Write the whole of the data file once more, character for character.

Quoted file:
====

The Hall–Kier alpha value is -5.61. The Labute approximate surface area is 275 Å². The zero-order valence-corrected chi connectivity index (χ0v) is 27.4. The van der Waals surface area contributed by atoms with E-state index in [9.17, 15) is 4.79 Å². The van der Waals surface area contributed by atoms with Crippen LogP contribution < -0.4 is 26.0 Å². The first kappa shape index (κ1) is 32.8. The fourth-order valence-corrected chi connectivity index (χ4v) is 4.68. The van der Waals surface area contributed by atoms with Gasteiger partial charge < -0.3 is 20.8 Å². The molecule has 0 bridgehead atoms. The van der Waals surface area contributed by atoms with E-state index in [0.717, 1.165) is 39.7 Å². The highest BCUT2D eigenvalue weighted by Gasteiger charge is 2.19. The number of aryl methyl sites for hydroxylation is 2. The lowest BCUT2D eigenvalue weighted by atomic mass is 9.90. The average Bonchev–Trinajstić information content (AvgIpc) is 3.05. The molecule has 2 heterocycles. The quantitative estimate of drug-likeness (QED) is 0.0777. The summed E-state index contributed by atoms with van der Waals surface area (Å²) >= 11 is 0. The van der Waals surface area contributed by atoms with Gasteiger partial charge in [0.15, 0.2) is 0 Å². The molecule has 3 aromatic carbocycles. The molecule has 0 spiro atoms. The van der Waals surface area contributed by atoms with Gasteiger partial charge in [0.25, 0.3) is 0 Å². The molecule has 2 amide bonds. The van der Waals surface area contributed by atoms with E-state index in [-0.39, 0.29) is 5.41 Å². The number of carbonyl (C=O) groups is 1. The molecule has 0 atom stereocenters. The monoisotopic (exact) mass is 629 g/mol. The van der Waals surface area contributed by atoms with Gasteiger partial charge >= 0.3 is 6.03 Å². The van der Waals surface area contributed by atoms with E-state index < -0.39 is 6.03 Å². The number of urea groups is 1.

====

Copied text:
The Hall–Kier alpha value is -5.61. The Labute approximate surface area is 275 Å². The zero-order valence-corrected chi connectivity index (χ0v) is 27.4. The van der Waals surface area contributed by atoms with E-state index in [9.17, 15) is 4.79 Å². The van der Waals surface area contributed by atoms with Crippen LogP contribution < -0.4 is 26.0 Å². The first kappa shape index (κ1) is 32.8. The fourth-order valence-corrected chi connectivity index (χ4v) is 4.68. The van der Waals surface area contributed by atoms with Gasteiger partial charge < -0.3 is 20.8 Å². The molecule has 0 bridgehead atoms. The van der Waals surface area contributed by atoms with E-state index in [0.717, 1.165) is 39.7 Å². The highest BCUT2D eigenvalue weighted by Gasteiger charge is 2.19. The number of aryl methyl sites for hydroxylation is 2. The lowest BCUT2D eigenvalue weighted by atomic mass is 9.90. The average Bonchev–Trinajstić information content (AvgIpc) is 3.05. The molecule has 2 heterocycles. The quantitative estimate of drug-likeness (QED) is 0.0777. The summed E-state index contributed by atoms with van der Waals surface area (Å²) >= 11 is 0. The van der Waals surface area contributed by atoms with Gasteiger partial charge in [0.15, 0.2) is 0 Å². The molecule has 3 aromatic carbocycles. The molecule has 0 spiro atoms. The van der Waals surface area contributed by atoms with Gasteiger partial charge in [0.25, 0.3) is 0 Å². The molecule has 2 amide bonds. The van der Waals surface area contributed by atoms with E-state index in [-0.39, 0.29) is 5.41 Å². The number of carbonyl (C=O) groups is 1. The molecule has 0 atom stereocenters. The monoisotopic (exact) mass is 629 g/mol. The van der Waals surface area contributed by atoms with Gasteiger partial charge >= 0.3 is 6.03 Å². The van der Waals surface area contributed by atoms with E-state index < -0.39 is 6.03 Å². The number of urea groups is 1.